mahsdad's (Jeff) 2023 Thread - Q4

É uma continuação do tópico mahsdad's (Jeff) 2023 Thread - Q3.

Discussão75 Books Challenge for 2023

Aderi ao LibraryThing para poder publicar.

mahsdad's (Jeff) 2023 Thread - Q4

Editado: Set 30, 6:28 pm

Welcome to 2023 Q4 and my little corner of the world

Hi, I'm Jeff. I live in San Pedro California. Moved out from Pittsburgh in 1989. I'm an avid reader. My wife might say I'm bordering on the obsessive. But then, I think that could apply to a lot of us in this group. I also enjoy photography, movies, hiking and playing games and hanging out with my family. Book-wise, I have a pretty eclectic taste in what I read and I hope to give you not so much reviews but my impressions about what I read.

What you will find here is mostly my rambling thoughts, my Wishlist and TBR pile temptations and a smattering of my photography. I don't really make a plan for what I'm going to read thru out the year. Its mostly what strikes my fancy from the TBR piles.

Past 75 Threads :
2013 2014 2015 2016
2017 2018 2019 2020
2021 2022

Come in and sit a spell. I'll start of the thread with an image I took this year (with a little manipulation). Its an old building at the former Nike base down the street from me.

Editado: Nov 25, 4:56 pm

2023 Statistics - Q4

A - Audio
ER - Early Review
GN - Graphic Novel
K - Kindle
LL - Life's Library

95. On Drinking by Charles Bukowski :
94. The Pram by Joe Hill (K) :
93. After the Apocalypse by Maureen McHugh (A) :
92. News of the World by Paulette Jiles :
91. Startide Rising by David Brin (A) :
90. Nineteen Claws and a Black Bird by Agustina Bazterrica :

89. Sundiver by David Brin (A) : :
88. The Complete The Killer by Matz (GN) :
87. The Desert Rose by Larry McMurtry :
86. The Ballad of Black Tom by Victor LaValle (K) :
85. Salmon Fishing on the Yemen by Paul Torday (A) :
84. The Rifle by Andrew Biggio (A) :
83. Binti by Nnedi Okorafor :
82. Salt, A World History by Mark Kurlansky :
81. The Power by Naomi Alderman (A) :
80. Who Goes There by John W. Campbell Jr (K) :
79. Antimatter Blues by Edward Ashton (A) :
Favorite : Salt, A World History

Editado: Set 30, 6:35 pm

2023 Statistics - Q3

A - Audio
ER - Early Review
GN - Graphic Novel
K - Kindle
LL - Life's Library

78. Mickey7 by Edward Ashton (A) :
77. Doom Guy: Life in First Person by John Romero (A) :
76. No Longer Human by Osamu Dazai :
75. Last on His Feet by Youssef Daoudi (GN) :
74. The Marauders by Tom Cooper :
73. One of Our Thursdays is Missing by Jasper Fforde (A) :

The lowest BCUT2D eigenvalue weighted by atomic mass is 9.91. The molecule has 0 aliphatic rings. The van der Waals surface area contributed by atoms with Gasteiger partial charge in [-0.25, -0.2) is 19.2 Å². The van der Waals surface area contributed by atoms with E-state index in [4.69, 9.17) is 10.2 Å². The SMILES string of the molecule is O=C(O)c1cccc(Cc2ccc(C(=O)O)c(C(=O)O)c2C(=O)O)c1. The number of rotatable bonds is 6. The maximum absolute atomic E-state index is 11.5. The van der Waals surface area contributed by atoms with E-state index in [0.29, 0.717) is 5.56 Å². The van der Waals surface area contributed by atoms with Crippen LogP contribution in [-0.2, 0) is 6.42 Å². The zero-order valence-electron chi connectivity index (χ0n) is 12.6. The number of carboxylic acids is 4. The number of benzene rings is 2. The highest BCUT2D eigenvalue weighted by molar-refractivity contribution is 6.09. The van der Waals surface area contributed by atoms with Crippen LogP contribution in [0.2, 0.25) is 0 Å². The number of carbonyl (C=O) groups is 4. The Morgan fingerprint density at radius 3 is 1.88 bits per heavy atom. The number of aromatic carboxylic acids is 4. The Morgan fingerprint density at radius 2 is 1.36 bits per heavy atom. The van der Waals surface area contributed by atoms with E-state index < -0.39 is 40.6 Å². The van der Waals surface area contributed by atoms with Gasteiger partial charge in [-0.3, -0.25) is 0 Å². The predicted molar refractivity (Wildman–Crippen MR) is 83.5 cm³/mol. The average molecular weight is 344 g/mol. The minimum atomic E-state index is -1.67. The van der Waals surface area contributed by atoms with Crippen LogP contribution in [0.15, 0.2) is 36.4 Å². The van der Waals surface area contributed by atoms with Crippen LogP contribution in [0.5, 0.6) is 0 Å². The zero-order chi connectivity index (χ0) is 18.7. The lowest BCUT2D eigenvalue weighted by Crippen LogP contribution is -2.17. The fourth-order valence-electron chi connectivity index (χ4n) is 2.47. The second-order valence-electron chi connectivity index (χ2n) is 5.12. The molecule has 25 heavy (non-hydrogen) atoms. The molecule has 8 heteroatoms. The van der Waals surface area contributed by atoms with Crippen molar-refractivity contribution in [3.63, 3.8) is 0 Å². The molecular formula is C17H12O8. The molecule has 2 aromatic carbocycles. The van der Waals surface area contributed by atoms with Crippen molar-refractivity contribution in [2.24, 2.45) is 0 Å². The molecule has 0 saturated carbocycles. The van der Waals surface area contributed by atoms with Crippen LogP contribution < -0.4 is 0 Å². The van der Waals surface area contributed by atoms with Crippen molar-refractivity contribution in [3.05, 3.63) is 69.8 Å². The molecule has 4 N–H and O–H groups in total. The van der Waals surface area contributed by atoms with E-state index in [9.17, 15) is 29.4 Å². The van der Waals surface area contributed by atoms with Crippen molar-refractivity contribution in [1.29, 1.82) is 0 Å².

72. The Visit by Chimamanda Ngozi Adichie (K) :
71. Falling Bodies by Rebecca Roanhorse (K) :
70. Citizen Vince by Jess Walter (A) :
69. 'Salem's Lot by Stephen King :
Favorite : Doom Guy: Life in First Person

68. Station Eternity by Mur Lafferty (A) :
67. Void by Veronica Roth (K) :
66. Pieces for the Left Hand by J. Robert Lennon :
65. Deja Dead by Kathy Reichs (A):
64. The Long Game by Ann Leckie (K):
63. Project Hail Mary by Andy Weir :
62. First Among Sequels by Jasper Fforde (A) :
61. How It Unfolds by James S.A. Corey (K) :
60. The Shadow of the Wind by Carlos Ruiz Zafon :
Favorite : Project Hail Mary

59. American Prometheus by Kai Bird (A) :
58. Just out of Jupiter's Reach by Nnedi Okorafor (K) :
57. Slow Time Between the Stars by John Scalzi (K) :
56. Werewolves in Their Youth by Michael Chabon :
55. Gauntlet by John G. Doyle (K) :
54. Nimona by ND Stevenson (GN) :
53. Time Shelter by Georgi Gospodinov (A) :
52. The Man Who Fell to Earth by Walter Tevis :
51. Appaloosa by Robert B. Parker (A) :
50. The Yellow Birds by Kevin Powers :
Favorite : The Yellow Birds

Editado: Set 30, 6:39 pm

2023 Statistics - Q2

A - Audio
ER - Early Review
GN - Graphic Novel
K - Kindle
LL - Life's Library

49. The Imitation Game by Jim Ottaviani (GN) :
48. The Bad-Ass Librarians of Timbuktu: And Their Race to Save the World's Most Precious Manuscripts by Joshua Hammer (A) :
47. Line of Beauty by Alan Hollinghurst :
46. Something Rotten by Jasper Fforde (A) :
45. Einstein by Jim Ottaviani (GN) :
44. The Well of Lost Plots by Jasper Fforde (A) :
43. Wool by Hugh Howey (A) :
42. The Wishing Pool and Other Stories by Tananarive Due (ER) :
Favorite : The Wishing Pool and Other Stories

41. Tomorrow, and Tomorrow, and Tomorrow by Gabrielle Zevin (A) :
40. Space Between Worlds by Micaiah Johnson :
39. Help! A Bear is Eating Me! by Mykle Hansen :
38. Tinker, Tailor, Soldier, Spy by John le Carre :
37. Lost in a Good Book by Jasper Fforde :
36. Persephone by Lev Grossman :
35. The Heart of the Comet by David Brin/Gregory Benford :
Favorite : Lost in a Good Book

34. It's Lonely at the Centre of the Earth (GN) by Zoe Thorogood :
33. Tender is the Flesh by Augustina Bazterrica :
32. Daisy Jones and the Six by Taylor Jenkins Reid (A) :
31. The Eyre Affair by Jasper Fforde (A) :
30. Double Feature by Owen King :
29. The Brief and Frightening Reign of Phil by George Saunders :
28. White Night by Jim Butcher (A) :
27. Cosmos by Carl Sagan :
Favorite : The Brief and Frightening Reign of Phil